Nearly 12,000 late-night hospitality sites will finally be able to reopen next week on ‘Freedom Day', but CGA and AlixPartners state the industry has lost 25 hospitality venues per day since June 2020.
According to research from CGA and AlixPartners, 11,928 of Britain's licensed premises, mostly late-night venues, will be able to open on 19 July when Covid-19 restrictions are lifted. While 89% of the UK's hospitality venues were open by the end of June, the late-night industry was still forced to remain closed.
Sports and social clubs will also benefit, having also been hard hit by social distancing requirements. Nearly one-third (31%) of large and late-night venues and more than one-fifth (23%) of sports and social clubs were still closed as of the end of June 2021.
But the Market Recovery Monitor reported that the industry has lost 25 venues per day over the last 12 months, with CGA saying further closures could be expected if the government doesn't continue its support. At the end of June 2021, the UK had around 106,000 licensed premises – more than 9,000 venues less than the total number of venues in June 2020, equating to an 8% contraction of the market in a year.
Karl Chessell, director of hospitality operators and food for EMEA at CGA, said: "After a hugely difficult 16 months for hospitality, and an unwelcome extra four-week delay until ‘freedom day', it will be a huge relief to see many more sites open. But with so many venues still closed and restrictions still in place, it will be a very anxious wait to see how many are able to reopen. Hospitality has already lost more than 9,000 sites during the Covid-19 crisis, and sustained government support is essential to prevent further damage."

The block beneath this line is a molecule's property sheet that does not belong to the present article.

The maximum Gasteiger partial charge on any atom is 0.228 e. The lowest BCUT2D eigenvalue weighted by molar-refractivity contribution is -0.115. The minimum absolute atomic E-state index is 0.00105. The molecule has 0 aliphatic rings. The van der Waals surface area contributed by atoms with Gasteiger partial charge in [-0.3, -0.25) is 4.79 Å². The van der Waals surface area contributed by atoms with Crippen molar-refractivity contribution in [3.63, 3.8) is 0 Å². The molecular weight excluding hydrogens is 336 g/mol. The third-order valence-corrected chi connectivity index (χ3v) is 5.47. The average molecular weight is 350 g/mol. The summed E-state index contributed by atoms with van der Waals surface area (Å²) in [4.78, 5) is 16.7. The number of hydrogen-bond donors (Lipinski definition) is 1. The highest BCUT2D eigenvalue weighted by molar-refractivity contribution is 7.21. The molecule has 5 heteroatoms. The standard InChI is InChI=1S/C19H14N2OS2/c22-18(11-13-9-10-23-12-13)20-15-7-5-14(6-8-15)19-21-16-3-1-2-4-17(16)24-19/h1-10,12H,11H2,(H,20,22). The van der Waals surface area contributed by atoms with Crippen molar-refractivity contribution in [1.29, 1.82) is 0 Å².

Craig Rachel, AlixPartners' director, added: "While Freedom Day will be welcomed by many operators in the late-night market, it certainly does not signal the end of the challenges for those businesses and the wider sector. Operators face a summer of dealing with recruitment difficulties and staff absences due to self-isolation, combined with the tapering away of government support and tackling huge levels of debt. It promises to be a long road to recovery for hospitality."
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